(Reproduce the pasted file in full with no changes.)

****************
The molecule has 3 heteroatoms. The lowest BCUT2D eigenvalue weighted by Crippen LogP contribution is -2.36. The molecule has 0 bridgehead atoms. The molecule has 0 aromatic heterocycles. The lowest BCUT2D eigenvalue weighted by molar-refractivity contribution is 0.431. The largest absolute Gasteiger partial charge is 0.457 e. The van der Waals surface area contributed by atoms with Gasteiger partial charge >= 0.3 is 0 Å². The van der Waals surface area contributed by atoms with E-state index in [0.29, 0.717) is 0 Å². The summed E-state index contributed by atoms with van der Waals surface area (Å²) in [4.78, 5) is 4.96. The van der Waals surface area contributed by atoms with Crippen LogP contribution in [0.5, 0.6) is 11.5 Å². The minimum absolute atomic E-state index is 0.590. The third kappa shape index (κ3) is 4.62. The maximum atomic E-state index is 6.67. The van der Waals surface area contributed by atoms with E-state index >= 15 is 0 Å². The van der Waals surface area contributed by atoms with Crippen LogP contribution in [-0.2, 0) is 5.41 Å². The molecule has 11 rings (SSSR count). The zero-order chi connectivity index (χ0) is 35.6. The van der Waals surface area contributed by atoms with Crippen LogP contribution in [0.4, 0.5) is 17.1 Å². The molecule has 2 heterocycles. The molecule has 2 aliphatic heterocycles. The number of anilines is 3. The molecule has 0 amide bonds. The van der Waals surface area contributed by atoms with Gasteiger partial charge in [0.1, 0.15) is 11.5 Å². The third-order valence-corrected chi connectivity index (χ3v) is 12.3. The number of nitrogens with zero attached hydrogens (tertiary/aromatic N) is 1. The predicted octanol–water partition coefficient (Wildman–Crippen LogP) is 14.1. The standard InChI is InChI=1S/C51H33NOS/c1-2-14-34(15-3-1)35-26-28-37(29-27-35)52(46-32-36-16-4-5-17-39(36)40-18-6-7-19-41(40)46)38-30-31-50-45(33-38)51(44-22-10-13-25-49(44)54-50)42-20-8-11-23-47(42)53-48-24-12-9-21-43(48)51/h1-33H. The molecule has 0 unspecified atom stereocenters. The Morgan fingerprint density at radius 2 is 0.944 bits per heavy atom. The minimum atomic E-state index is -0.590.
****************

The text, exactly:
The molecule has 3 heteroatoms. The lowest BCUT2D eigenvalue weighted by Crippen LogP contribution is -2.36. The molecule has 0 bridgehead atoms. The molecule has 0 aromatic heterocycles. The lowest BCUT2D eigenvalue weighted by molar-refractivity contribution is 0.431. The largest absolute Gasteiger partial charge is 0.457 e. The van der Waals surface area contributed by atoms with Gasteiger partial charge >= 0.3 is 0 Å². The van der Waals surface area contributed by atoms with E-state index in [0.29, 0.717) is 0 Å². The summed E-state index contributed by atoms with van der Waals surface area (Å²) in [4.78, 5) is 4.96. The van der Waals surface area contributed by atoms with Crippen LogP contribution in [0.5, 0.6) is 11.5 Å². The minimum absolute atomic E-state index is 0.590. The third kappa shape index (κ3) is 4.62. The maximum atomic E-state index is 6.67. The van der Waals surface area contributed by atoms with E-state index >= 15 is 0 Å². The van der Waals surface area contributed by atoms with Crippen LogP contribution in [-0.2, 0) is 5.41 Å². The molecule has 11 rings (SSSR count). The zero-order chi connectivity index (χ0) is 35.6. The van der Waals surface area contributed by atoms with Crippen LogP contribution in [0.4, 0.5) is 17.1 Å². The molecule has 2 heterocycles. The molecule has 2 aliphatic heterocycles. The number of anilines is 3. The molecule has 0 amide bonds. The van der Waals surface area contributed by atoms with Gasteiger partial charge in [0.1, 0.15) is 11.5 Å². The third-order valence-corrected chi connectivity index (χ3v) is 12.3. The number of nitrogens with zero attached hydrogens (tertiary/aromatic N) is 1. The predicted octanol–water partition coefficient (Wildman–Crippen LogP) is 14.1. The standard InChI is InChI=1S/C51H33NOS/c1-2-14-34(15-3-1)35-26-28-37(29-27-35)52(46-32-36-16-4-5-17-39(36)40-18-6-7-19-41(40)46)38-30-31-50-45(33-38)51(44-22-10-13-25-49(44)54-50)42-20-8-11-23-47(42)53-48-24-12-9-21-43(48)51/h1-33H. The molecule has 0 unspecified atom stereocenters. The Morgan fingerprint density at radius 2 is 0.944 bits per heavy atom. The minimum atomic E-state index is -0.590.